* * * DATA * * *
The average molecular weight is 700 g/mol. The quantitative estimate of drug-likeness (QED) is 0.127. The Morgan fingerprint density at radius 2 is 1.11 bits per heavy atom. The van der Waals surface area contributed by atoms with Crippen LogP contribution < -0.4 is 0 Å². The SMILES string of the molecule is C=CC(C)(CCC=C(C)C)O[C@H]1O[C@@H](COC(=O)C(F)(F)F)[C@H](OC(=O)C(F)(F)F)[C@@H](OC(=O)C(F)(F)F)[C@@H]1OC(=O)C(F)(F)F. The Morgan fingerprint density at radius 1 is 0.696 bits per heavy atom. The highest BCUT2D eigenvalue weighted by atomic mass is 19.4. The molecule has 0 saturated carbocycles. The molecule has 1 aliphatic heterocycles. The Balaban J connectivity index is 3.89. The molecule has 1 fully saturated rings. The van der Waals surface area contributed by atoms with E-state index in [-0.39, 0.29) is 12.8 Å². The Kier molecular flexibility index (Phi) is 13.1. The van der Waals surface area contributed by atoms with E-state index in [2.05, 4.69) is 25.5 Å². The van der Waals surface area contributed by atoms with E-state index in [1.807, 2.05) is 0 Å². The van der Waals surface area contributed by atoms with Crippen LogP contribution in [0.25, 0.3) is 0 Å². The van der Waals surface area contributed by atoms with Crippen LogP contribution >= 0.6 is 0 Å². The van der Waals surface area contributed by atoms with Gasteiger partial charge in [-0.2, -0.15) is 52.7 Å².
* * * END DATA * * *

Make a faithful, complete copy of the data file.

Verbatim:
The average molecular weight is 700 g/mol. The quantitative estimate of drug-likeness (QED) is 0.127. The Morgan fingerprint density at radius 2 is 1.11 bits per heavy atom. The van der Waals surface area contributed by atoms with Crippen LogP contribution < -0.4 is 0 Å². The SMILES string of the molecule is C=CC(C)(CCC=C(C)C)O[C@H]1O[C@@H](COC(=O)C(F)(F)F)[C@H](OC(=O)C(F)(F)F)[C@@H](OC(=O)C(F)(F)F)[C@@H]1OC(=O)C(F)(F)F. The Morgan fingerprint density at radius 1 is 0.696 bits per heavy atom. The highest BCUT2D eigenvalue weighted by atomic mass is 19.4. The molecule has 0 saturated carbocycles. The molecule has 1 aliphatic heterocycles. The Balaban J connectivity index is 3.89. The molecule has 1 fully saturated rings. The van der Waals surface area contributed by atoms with E-state index in [-0.39, 0.29) is 12.8 Å². The Kier molecular flexibility index (Phi) is 13.1. The van der Waals surface area contributed by atoms with E-state index in [2.05, 4.69) is 25.5 Å². The van der Waals surface area contributed by atoms with E-state index in [1.807, 2.05) is 0 Å². The van der Waals surface area contributed by atoms with Crippen LogP contribution in [0.25, 0.3) is 0 Å². The van der Waals surface area contributed by atoms with Crippen LogP contribution >= 0.6 is 0 Å². The van der Waals surface area contributed by atoms with Gasteiger partial charge in [-0.2, -0.15) is 52.7 Å².